Coming to Terms with Suffering and Injustice

The issue of integrity was haunting me. The issue of living my life in a way that doesn’t acknowledge what I know. I am part of the small percentage of the universe, of this world, of the 7 billion people of this world, that uses an inordinately large amount of resources. I am part of the wealthy, middle-class of America. I’m not wealthy, but by standards of the world, I’m wealthy, so I have to struggle with a question, really the issue of suffering.

Today, 35,000 children die of starvation, and tomorrow another 35,000, and under those conditions, how happy can you be? How are you going to be happy? Are you gonna be happy by averting your gaze, by saying, “Let’s not talk about that, can’t you leave me alone for a while about that?…. I want to be happy.”

I saw that wasn’t going to be good enough, it wasn’t going to work, so what I want to tell you, and this is one of the most profound things I can say to you, is that if you and I are going to be ‘peacers’, if you and I are going to be people that are going to help the evolutionary process happen, we have got to be able to look suffering right in the eye and not flicker a bit. We have to be able to keep our hearts open as Hell. This game is not for the faint of heart.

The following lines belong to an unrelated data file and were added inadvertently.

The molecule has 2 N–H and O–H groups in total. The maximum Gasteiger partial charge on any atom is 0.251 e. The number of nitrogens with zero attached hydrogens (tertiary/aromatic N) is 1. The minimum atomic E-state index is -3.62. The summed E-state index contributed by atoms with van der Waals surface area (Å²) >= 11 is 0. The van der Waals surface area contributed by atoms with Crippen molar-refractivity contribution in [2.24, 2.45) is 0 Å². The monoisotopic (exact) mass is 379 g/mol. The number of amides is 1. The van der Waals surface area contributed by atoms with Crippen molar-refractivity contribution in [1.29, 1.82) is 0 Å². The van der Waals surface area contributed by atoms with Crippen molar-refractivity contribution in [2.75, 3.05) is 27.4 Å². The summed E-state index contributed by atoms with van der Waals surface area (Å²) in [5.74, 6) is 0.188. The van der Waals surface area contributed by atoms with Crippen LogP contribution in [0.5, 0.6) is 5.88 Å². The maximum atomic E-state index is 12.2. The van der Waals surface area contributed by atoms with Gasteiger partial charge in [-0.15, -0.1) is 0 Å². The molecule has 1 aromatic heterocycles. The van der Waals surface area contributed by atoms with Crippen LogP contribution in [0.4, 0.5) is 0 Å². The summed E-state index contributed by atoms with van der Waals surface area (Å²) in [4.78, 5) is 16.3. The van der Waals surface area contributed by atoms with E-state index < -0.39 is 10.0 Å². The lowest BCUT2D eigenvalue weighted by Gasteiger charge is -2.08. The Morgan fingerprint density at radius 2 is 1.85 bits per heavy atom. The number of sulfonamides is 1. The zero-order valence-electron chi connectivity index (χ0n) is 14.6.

And the only way you can keep you heart open is by living simultaneously on more than one plane of consciousness. When I was in India, there was a time in Bangladesh when things were just falling apart, and I wanted to take my VW over there and use it as an ambulance. My guru didn’t tell me to or not to, but he saw how agitated I was, and he said, “Ram Dass, don’t you see it’s all perfect?” and I said “Perfect?!” – I was outraged because people were dying and suffering.

My self-righteousness was outraged. How could it be perfect if people were being violated, and there is injustice?

Yet he would cry over the suffering, and he would do things to alleviate suffering, so I began to try to embrace the paradox of the planes of consciousness, in which there are inconsistencies. It involves the evolution of the individual soul through all kinds of learning experiences that involve suffering and death, but if you are looking at it through the eyes of your separateness, through your individual rational mind, it becomes a trap where you cannot see that it is all simultaneously perfect and it stinks.

You embrace the paradox, and then you can sit in a place where nothing is happening; and you do what you can to relieve suffering and you do your part to relieve the suffering not because you’re good, but because what else are you going to do, because you see that the person suffering is no longer ‘them.’

-Ram Dass

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